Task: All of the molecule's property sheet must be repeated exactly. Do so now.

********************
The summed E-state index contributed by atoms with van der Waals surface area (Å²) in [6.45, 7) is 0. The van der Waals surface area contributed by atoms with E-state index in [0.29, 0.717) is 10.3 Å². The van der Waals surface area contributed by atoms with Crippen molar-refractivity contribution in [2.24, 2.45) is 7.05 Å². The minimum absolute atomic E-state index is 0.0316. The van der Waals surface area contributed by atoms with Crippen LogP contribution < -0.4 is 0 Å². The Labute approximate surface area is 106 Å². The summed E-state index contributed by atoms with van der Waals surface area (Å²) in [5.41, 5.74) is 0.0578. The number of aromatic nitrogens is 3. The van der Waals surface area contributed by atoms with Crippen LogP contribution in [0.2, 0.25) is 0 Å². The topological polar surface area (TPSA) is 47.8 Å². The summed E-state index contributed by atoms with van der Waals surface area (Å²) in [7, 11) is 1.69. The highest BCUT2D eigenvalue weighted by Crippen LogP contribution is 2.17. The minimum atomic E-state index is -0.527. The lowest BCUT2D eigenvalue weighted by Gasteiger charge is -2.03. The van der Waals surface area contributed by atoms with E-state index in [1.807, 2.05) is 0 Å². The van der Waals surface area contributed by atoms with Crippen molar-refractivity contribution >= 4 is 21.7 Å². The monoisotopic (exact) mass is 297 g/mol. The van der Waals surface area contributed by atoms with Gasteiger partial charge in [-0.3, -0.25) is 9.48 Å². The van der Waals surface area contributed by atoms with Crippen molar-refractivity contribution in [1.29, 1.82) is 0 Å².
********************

The summed E-state index contributed by atoms with van der Waals surface area (Å²) in [6.45, 7) is 0. The van der Waals surface area contributed by atoms with E-state index in [0.29, 0.717) is 10.3 Å². The van der Waals surface area contributed by atoms with Crippen molar-refractivity contribution in [2.24, 2.45) is 7.05 Å². The minimum absolute atomic E-state index is 0.0316. The van der Waals surface area contributed by atoms with Crippen LogP contribution < -0.4 is 0 Å². The Labute approximate surface area is 106 Å². The summed E-state index contributed by atoms with van der Waals surface area (Å²) in [5.41, 5.74) is 0.0578. The number of aromatic nitrogens is 3. The van der Waals surface area contributed by atoms with Crippen LogP contribution in [0.2, 0.25) is 0 Å². The topological polar surface area (TPSA) is 47.8 Å². The summed E-state index contributed by atoms with van der Waals surface area (Å²) in [7, 11) is 1.69. The highest BCUT2D eigenvalue weighted by Crippen LogP contribution is 2.17. The minimum atomic E-state index is -0.527. The lowest BCUT2D eigenvalue weighted by Gasteiger charge is -2.03. The van der Waals surface area contributed by atoms with E-state index in [1.807, 2.05) is 0 Å². The van der Waals surface area contributed by atoms with Crippen molar-refractivity contribution >= 4 is 21.7 Å². The monoisotopic (exact) mass is 297 g/mol. The van der Waals surface area contributed by atoms with Gasteiger partial charge in [-0.3, -0.25) is 9.48 Å². The van der Waals surface area contributed by atoms with Crippen molar-refractivity contribution in [1.29, 1.82) is 0 Å².